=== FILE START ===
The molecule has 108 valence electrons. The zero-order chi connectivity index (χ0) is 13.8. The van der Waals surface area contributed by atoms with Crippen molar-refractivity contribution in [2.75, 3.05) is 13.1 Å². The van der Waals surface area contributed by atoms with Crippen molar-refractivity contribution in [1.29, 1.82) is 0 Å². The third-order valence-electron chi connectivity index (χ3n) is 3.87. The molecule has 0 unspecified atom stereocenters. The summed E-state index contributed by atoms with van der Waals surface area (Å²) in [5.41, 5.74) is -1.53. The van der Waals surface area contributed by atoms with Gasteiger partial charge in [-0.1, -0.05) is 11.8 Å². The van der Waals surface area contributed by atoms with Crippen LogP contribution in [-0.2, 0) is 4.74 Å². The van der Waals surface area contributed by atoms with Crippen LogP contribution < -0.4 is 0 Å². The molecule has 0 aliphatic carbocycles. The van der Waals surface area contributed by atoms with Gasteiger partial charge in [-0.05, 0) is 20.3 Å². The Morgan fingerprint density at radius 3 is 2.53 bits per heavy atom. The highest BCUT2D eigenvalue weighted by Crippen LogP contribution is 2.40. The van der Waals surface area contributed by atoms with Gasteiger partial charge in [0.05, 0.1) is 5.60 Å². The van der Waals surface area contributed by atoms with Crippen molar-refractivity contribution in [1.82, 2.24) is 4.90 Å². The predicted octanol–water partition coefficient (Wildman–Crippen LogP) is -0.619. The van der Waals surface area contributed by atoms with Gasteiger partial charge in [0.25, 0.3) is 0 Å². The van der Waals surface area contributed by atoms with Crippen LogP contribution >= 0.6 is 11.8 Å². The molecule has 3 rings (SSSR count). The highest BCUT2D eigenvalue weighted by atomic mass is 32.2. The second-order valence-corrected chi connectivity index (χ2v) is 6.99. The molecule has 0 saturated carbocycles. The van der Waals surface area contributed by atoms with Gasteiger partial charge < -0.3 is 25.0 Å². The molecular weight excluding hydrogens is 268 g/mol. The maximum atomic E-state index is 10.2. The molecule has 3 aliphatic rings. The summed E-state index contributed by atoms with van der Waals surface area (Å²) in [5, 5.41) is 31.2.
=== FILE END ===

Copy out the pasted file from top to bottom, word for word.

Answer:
The molecule has 108 valence electrons. The zero-order chi connectivity index (χ0) is 13.8. The van der Waals surface area contributed by atoms with Crippen molar-refractivity contribution in [2.75, 3.05) is 13.1 Å². The van der Waals surface area contributed by atoms with Crippen molar-refractivity contribution in [1.29, 1.82) is 0 Å². The third-order valence-electron chi connectivity index (χ3n) is 3.87. The molecule has 0 unspecified atom stereocenters. The summed E-state index contributed by atoms with van der Waals surface area (Å²) in [5.41, 5.74) is -1.53. The van der Waals surface area contributed by atoms with Gasteiger partial charge in [-0.1, -0.05) is 11.8 Å². The van der Waals surface area contributed by atoms with Crippen LogP contribution in [-0.2, 0) is 4.74 Å². The van der Waals surface area contributed by atoms with Crippen LogP contribution < -0.4 is 0 Å². The molecule has 0 aliphatic carbocycles. The van der Waals surface area contributed by atoms with Gasteiger partial charge in [-0.05, 0) is 20.3 Å². The Morgan fingerprint density at radius 3 is 2.53 bits per heavy atom. The highest BCUT2D eigenvalue weighted by Crippen LogP contribution is 2.40. The van der Waals surface area contributed by atoms with Gasteiger partial charge in [0.05, 0.1) is 5.60 Å². The van der Waals surface area contributed by atoms with Crippen molar-refractivity contribution in [1.82, 2.24) is 4.90 Å². The predicted octanol–water partition coefficient (Wildman–Crippen LogP) is -0.619. The van der Waals surface area contributed by atoms with Gasteiger partial charge in [0.25, 0.3) is 0 Å². The van der Waals surface area contributed by atoms with Crippen LogP contribution >= 0.6 is 11.8 Å². The molecule has 3 rings (SSSR count). The highest BCUT2D eigenvalue weighted by atomic mass is 32.2. The second-order valence-corrected chi connectivity index (χ2v) is 6.99. The molecule has 0 saturated carbocycles. The van der Waals surface area contributed by atoms with Gasteiger partial charge < -0.3 is 25.0 Å². The molecular weight excluding hydrogens is 268 g/mol. The maximum atomic E-state index is 10.2. The molecule has 3 aliphatic rings. The summed E-state index contributed by atoms with van der Waals surface area (Å²) in [5, 5.41) is 31.2.